This week brought the first in-person book club gathering since our initial session all the way back in that previous era, known as February. Abiding by the amorphous government guidelines to the best of my ability, I decked out the little courtyard in front of my flat (see also: a glorified parking space), creating my own version of the al fresco dining experiences that are popping up like crocuses in springtime all over London’s lonely streets.
Sadly, we’ve said goodbye to one member of the group who could no longer commit, while another member had to dial in from quarantine; such are the times. I was so excited to see the remaining three IRL that it didn’t matter at all that most of us had not come to rave about the book. In fact, it wasn’t until we were halfway through eating dinner that we managed to steer the conversation onto its intended course. As usual, all of us had raced through it with the rapidity of a bunch of people with little else to do, but the gripping nature of the novel can also take some credit for this.
The prose is engaging and keeps the reader guessing until the last paragraph. We were all surprised by the pacing and moments of unexpected drama, given that the story takes place at the close of World War I in rural Wisconsin and at first glance has all the makings of a slow-moving, navel-gazing tome. It is narrated by awkward Amanda, with unknowable levels of reliability and minimal levels of likeability, with the incremental unravelling of the mysteries of her life on the family farm, the death of her sister and her co-dependent relationship with her niece, Ruth, whose point of view we are also privy to.
Perhaps it was because we had just read another book with a spikey, psychotic middle-aged female protagonist, but the first (and only) thing we all agreed on, was that we’ve reached our collective limit in reading gratuitously deranged and unpleasant female characters with very little justification or explanation for why they behave the way they do. Sure, we’re glad the commercial publishing world has finally managed to push past the rule of female characters having to simply be ‘likeable’, but it’s frustrating that in a lot of cases, they have to fall into one category or the other, with little thought for nuance or the possibility that a character, like any flawed human, could be swimming somewhere in the middle, or, god forbid, wallowing in both simultaneously.
Having said that, I very much enjoyed the thriller element of this book. As with our previous selection, it’s not something I would have picked up otherwise. The morbid first sentence did make me a bit apprehensive but it picked up the pace almost immediately. Frequently ending a chapter with a revelation that compels the reader to carry on to the next is a skill I appreciate all the more now that my brain has been trained to binge-watch episodes of TV drama on Netflix. It also explains why the book was a number one international bestseller, although Oprah may also have had something to do with that, as it was selected for her book club the year it was published (2000).
There is plenty of evocative imagery to enjoy. The relationships of the women are reflected in the nature that surrounds them, complicated exquisiteness and harshness alike. But my fellow club members did not, as it turned out, see eye to eye with Oprah on the rest. There was a general consensus that Amanda’s story lacked any sort of arc and as a protagonist, there was a frustrating lack of growth or change, even from her flashbacks as a small girl. Other more interesting characters were given tantalisingly little development. I couldn’t argue with the others’ logic, and although I mostly agreed, these weren’t as big problems for me as they normally would be. I spent quite a lot of the time reading with my screenwriter hat on and envisaging an ambitious shoot of an adaptation in the wilds of wintery Wisconsin. There was a lot of hype surrounding the book when it was first released and the film rights were quickly snapped up by Miramax with well-known (now deceased) director, Wes Craven, attached. The classic 90s horror, Scream, is among his credits; a favourite in our house because it was the first 18 rated film we managed to illicitly record on VHS, adverts and all. I imagine the Drowning Ruth rights must still be tangled up somewhere in the US, as a movie is yet to be made. If anyone has any leads…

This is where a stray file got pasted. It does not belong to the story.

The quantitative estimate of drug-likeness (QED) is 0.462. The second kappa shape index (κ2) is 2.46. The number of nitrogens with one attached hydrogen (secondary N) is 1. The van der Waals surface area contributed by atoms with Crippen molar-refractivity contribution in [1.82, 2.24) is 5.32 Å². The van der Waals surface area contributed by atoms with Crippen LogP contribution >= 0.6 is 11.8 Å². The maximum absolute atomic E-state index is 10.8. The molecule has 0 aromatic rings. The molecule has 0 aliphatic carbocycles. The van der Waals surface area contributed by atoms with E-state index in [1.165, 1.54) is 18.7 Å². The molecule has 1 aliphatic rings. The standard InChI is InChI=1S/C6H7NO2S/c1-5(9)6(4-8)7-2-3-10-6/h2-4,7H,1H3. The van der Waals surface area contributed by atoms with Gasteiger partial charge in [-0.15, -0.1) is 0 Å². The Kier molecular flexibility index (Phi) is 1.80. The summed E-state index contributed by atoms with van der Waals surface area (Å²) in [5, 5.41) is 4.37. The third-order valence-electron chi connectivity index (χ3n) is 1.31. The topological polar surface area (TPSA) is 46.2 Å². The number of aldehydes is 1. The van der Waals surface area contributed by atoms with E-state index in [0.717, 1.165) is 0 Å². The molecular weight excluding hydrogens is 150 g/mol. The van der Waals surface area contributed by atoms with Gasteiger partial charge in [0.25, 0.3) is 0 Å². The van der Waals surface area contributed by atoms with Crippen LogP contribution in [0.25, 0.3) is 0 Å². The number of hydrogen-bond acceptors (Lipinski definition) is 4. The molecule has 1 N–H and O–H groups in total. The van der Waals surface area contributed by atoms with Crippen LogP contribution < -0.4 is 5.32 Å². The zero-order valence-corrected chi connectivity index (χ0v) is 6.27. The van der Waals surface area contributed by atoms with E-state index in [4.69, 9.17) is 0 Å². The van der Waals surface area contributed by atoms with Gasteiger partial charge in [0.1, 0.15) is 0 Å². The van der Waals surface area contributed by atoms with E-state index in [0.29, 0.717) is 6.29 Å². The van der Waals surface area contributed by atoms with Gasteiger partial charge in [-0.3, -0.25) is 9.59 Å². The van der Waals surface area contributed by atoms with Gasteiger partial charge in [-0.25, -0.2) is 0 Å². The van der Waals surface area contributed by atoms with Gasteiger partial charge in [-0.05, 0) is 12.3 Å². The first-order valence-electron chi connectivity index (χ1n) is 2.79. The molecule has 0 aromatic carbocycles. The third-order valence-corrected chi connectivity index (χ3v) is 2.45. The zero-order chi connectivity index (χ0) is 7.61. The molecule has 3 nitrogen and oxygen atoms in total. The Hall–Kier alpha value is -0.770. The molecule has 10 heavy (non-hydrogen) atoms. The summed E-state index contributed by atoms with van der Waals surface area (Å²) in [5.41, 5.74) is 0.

It appears that making the film version in my head served to distract me from the issues the others couldn’t get past. There were a couple of significant threads that petered out towards the end, including the unsatisfying fates of two key characters. I liked the old-fashioned tone of the text because it was balanced out by the faster paced twists and turns of the plot but my fellow readers found it overwrought and indulgent in places, and as our discussion flowed their vehemence won me (and no doubt my next door neighbours, whose window was wide open) round in the end. In a similar vein to Lullaby, we’d recommend Drowning Ruth to readers more interested in a variation on a whodunnit – more of a ‘howdunnit’ – than exploring the emotional intricacies of character motivation and growth.
Our next choice, however, should more than deliver on that front. Featured on every reading list in the past year, we are very excited to include it on ours: Girl, Woman, Other by Bernardine Evaristo. The co-winner of 2019’s Booker Prize. I’ll just have to remember to schedule the dinner for a Friday or Saturday night next time.